Our thanks to everyone for reading! And our encouragement to everyone to start gardening, cooking, baking or mixing drinks and sharing with friends!

I would like to thank Stewart and Carolyn for the opportunity to interview them and these fantastic tips and recipes. I cannot express enough how great your advice is and how inspired I am to pick up the cocktail shaker and shovel! Thanks again, Becky.

Please note: These posts are non-commerical and “Spotlighted” blogs/websites are chosen because they contain content I and hopefully my readers are interested in. If you think your blog/website would make a great feature feel free to comment on this post with a link to your blog or website or contact me via Twitter with expression of your interest. I would love to hear from you!

Spotlighted: Lorraine from Sweet Little Thang

16 Aug

Welcome to my first “Spotlighted Post”. Todays featured blogger is Lorraine from Sweet Little Thang. Lorraine’s blog has to be one of my favourites, and what’s not to love! Sweet Little Thang is jam packed with super creative and delicious recipes and as well as loads of DIY projects. Lorraine was kind enough to let me interview her for my blog. Here’s what she had to say…

My name is Lorraine, from Phoenix, Arizona. Being born and raised in the desert, there isn’t much to do outdoors in the Summer time due to the heat! Though being cooped up inside ended up paying off for me in the long run. My blog, Sweet Little Thang, definitely captures a lot of my passions. I love being creative and bringing smiles to people’s faces. From baking sweet desserts to designing everyday crafts and projects for any age! My blog is a playground for the imagination.

Your recipes are truly amazing, what/who inspired you to start cooking? Have you had training formal or otherwise?

I come from a long line of bakers! My mom though, is probably my number one inspiration when it comes to my love for baking. I have so many memories of watching my mom “work her magic” in the kitchen around the holidays and making wedding cakes for close family and friends. I haven’t had any “formal” training/schooling in cooking or baking. Just a lot of persistence and trial and error…for FREE! haha

What advice do you have for those wanting to learn to cook? Where would you consider the best place to start?

Probably the best advice I can give is don’t be afraid to try new things and that the 3rd or 4th batches will ALWAYS be better than your 1st! Baking is not a difficult thing to do if you really have the heart for it. The best place to start, I would say, is with a classic chocolate chip cookie. The recipe is simple and the base construction for most cookies.

You have a wide variety of craft ideas and DIY’s featured on your blog, what would you consider to be the must have items for anyone wanting to get into craft and DIY?

The basic materials every project enthusiast needs are:

-Glue Gun


-Paint brush/acrylic paints


-Needle nose pliers

What inspires you to keep coming up with the creative recipes and crafts that feature on your blog?

Well my first inspiration has to be the fact that I’m a newlywed and I want to perfect my “wife” skills haha Secondly, I love sharing my ideas with others and enjoy hearing how the projects or recipes I have supplied turn out for them.

What are you favourite recipes?  Would you like to share one?

Some of my favorite recipes are red velvet cake, Reese’s peanut butter cup ice cream pie, classic cheesecake, and ANYTHING with coconut! Another great recipe that collide cheesecake and chocolate is Chocolate Cheesecake Cupcakes.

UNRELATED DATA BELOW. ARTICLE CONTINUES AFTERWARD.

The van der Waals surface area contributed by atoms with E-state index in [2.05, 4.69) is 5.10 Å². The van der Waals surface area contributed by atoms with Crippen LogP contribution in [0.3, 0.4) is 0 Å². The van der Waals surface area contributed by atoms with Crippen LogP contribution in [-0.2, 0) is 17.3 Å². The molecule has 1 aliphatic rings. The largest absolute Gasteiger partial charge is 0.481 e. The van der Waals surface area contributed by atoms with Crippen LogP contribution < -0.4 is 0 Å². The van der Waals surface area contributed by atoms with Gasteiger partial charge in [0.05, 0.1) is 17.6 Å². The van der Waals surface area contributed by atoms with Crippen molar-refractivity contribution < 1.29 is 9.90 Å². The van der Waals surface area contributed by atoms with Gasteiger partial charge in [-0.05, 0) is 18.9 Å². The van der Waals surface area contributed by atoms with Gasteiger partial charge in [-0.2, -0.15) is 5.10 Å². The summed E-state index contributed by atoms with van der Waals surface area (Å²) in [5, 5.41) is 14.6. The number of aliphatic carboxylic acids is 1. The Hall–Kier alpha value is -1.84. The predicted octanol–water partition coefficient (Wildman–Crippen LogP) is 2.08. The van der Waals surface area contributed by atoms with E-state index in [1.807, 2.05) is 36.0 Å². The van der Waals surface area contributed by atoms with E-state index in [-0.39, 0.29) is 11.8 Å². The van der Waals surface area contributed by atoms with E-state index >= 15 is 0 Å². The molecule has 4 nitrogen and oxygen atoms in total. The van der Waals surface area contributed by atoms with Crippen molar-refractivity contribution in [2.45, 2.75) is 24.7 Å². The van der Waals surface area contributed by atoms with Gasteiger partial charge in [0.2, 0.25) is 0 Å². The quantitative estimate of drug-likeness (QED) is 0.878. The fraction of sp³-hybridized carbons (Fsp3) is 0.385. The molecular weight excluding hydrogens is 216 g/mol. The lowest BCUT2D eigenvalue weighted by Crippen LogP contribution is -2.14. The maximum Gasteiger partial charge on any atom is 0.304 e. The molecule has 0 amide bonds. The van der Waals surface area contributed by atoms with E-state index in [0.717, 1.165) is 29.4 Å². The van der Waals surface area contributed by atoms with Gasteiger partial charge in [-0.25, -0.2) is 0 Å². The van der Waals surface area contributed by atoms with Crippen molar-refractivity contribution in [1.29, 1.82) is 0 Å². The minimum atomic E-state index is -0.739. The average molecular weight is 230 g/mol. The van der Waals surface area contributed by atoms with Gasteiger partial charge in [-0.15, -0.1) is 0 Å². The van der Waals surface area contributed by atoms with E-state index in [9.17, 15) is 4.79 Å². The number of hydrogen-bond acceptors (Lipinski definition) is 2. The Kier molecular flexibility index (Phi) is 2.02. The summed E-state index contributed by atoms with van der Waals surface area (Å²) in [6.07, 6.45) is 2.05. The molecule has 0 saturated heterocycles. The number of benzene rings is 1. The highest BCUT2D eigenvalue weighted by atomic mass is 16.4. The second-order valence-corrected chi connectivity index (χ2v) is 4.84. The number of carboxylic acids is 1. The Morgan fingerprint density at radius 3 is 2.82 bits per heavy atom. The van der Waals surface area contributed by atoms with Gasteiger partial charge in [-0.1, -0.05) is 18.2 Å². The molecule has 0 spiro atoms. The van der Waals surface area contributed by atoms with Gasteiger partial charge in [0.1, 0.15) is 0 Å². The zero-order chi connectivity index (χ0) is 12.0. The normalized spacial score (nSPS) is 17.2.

Chocolate Cheesecake Cupcakes Recipe

Heat oven to 350 Degrees

Grease or paper-line 16 muffin cups


2 cups chocolate chips

1 1/2 cups all-purpose flour

1 teaspoon baking soda

1/2 teaspoon salt

1/2 cup granulated sugar

1/3 cup vegetable oil

1 large egg

1 teaspoon vanilla extract

1 cup water

2 packages (3 oz. each) cream cheese, softened

1/4 cup granulated sugar

1 large egg

1/8 teaspoon salt

Step 1- Microwave 1/2 cup chocolate chips in small, uncovered, microwave-safe bowl on HIGH  for 45 seconds; STIR. The chips may retain some of their original shape. If necessary, microwave at additional 10 to 15-second intervals, stirring just until chocolate chips are melted. Cool to room temperature.

Step 2- Combine flour, baking soda and salt in small bowl. Beat sugar, oil, egg and vanilla extract in large mixer bowl until blended. Beat in melted chocolate; gradually beat in flour mixture alternately with water (batter will be thin).

Step 3- Beat cream cheese, sugar, egg and salt in small mixer bowl until creamy. Stir in 1 cup morsels.

Step 4-  Spoon batter into prepared muffin cups, fill 1/2 full. Spoon filling by rounded tablespoon over batter. Spoon remaining batter over filling.

Step 5- Bake for 20 to 25 minutes or until toothpick comes out clean. While still hot, sprinkle with remaining 1/2 cup morsels. Let cool for 5 minutes or until morsels are shiny; spread to frost. Remove to wire racks to cool completely.

The photographs on your blog are beautiful. Do you any tips for food bloggers in regards to taking good photographs? (Lighting, camera tips etc.)

In regards to the photos in my blog, I am pretty blessed that my husband, Alonso Murillo, is a highly acclaimed photographer who has photographed a slew of celebrities and is published worldwide. Though I know, typically, most people don’t have that advantage, so I do have a couple tips for capturing the best angle for your creations.

-Make sure to always display them on solid colored plates. This way, all the attention is on the dessert and there’s no distraction with bright colors or patterns.

-Only use the BEST ones out of the batch! Place one dessert closer to the camera so it only has complete clarity on one, the rest will be slightly out of focus. That will add great dimension to the photo

I would like to thank Lorraine for for allowing me to interview her. If you too would like to become one of my “Spotlighted” Bloggers feel free to contact me or comment.